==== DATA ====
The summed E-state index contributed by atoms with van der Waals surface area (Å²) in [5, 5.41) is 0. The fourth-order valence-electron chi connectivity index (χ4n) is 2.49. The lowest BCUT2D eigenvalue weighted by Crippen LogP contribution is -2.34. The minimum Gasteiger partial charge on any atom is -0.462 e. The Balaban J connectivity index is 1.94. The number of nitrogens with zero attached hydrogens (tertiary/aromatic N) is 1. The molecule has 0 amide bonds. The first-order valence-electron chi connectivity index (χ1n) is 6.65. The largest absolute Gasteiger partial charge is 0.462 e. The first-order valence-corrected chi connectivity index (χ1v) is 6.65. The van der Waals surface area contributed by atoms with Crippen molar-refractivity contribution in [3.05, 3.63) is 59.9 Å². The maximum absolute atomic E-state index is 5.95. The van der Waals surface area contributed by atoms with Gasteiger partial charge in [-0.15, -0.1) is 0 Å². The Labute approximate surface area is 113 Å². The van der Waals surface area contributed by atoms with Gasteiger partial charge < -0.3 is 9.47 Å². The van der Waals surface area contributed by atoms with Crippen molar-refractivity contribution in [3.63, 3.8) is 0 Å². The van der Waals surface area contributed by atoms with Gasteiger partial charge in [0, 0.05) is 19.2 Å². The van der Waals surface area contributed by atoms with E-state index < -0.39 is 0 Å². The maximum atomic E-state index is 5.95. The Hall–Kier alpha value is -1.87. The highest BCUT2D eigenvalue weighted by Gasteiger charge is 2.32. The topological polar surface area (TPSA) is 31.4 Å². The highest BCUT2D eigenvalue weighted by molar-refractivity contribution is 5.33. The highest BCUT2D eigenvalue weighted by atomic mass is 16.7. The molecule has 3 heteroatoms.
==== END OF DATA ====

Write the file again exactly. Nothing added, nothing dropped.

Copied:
The summed E-state index contributed by atoms with van der Waals surface area (Å²) in [5, 5.41) is 0. The fourth-order valence-electron chi connectivity index (χ4n) is 2.49. The lowest BCUT2D eigenvalue weighted by Crippen LogP contribution is -2.34. The minimum Gasteiger partial charge on any atom is -0.462 e. The Balaban J connectivity index is 1.94. The number of nitrogens with zero attached hydrogens (tertiary/aromatic N) is 1. The molecule has 0 amide bonds. The first-order valence-electron chi connectivity index (χ1n) is 6.65. The largest absolute Gasteiger partial charge is 0.462 e. The first-order valence-corrected chi connectivity index (χ1v) is 6.65. The van der Waals surface area contributed by atoms with Crippen molar-refractivity contribution in [3.05, 3.63) is 59.9 Å². The maximum absolute atomic E-state index is 5.95. The van der Waals surface area contributed by atoms with Gasteiger partial charge in [-0.15, -0.1) is 0 Å². The Labute approximate surface area is 113 Å². The van der Waals surface area contributed by atoms with Gasteiger partial charge < -0.3 is 9.47 Å². The van der Waals surface area contributed by atoms with Crippen molar-refractivity contribution in [3.63, 3.8) is 0 Å². The van der Waals surface area contributed by atoms with Gasteiger partial charge in [0, 0.05) is 19.2 Å². The van der Waals surface area contributed by atoms with E-state index < -0.39 is 0 Å². The maximum atomic E-state index is 5.95. The Hall–Kier alpha value is -1.87. The highest BCUT2D eigenvalue weighted by Gasteiger charge is 2.32. The topological polar surface area (TPSA) is 31.4 Å². The highest BCUT2D eigenvalue weighted by molar-refractivity contribution is 5.33. The highest BCUT2D eigenvalue weighted by atomic mass is 16.7. The molecule has 3 heteroatoms.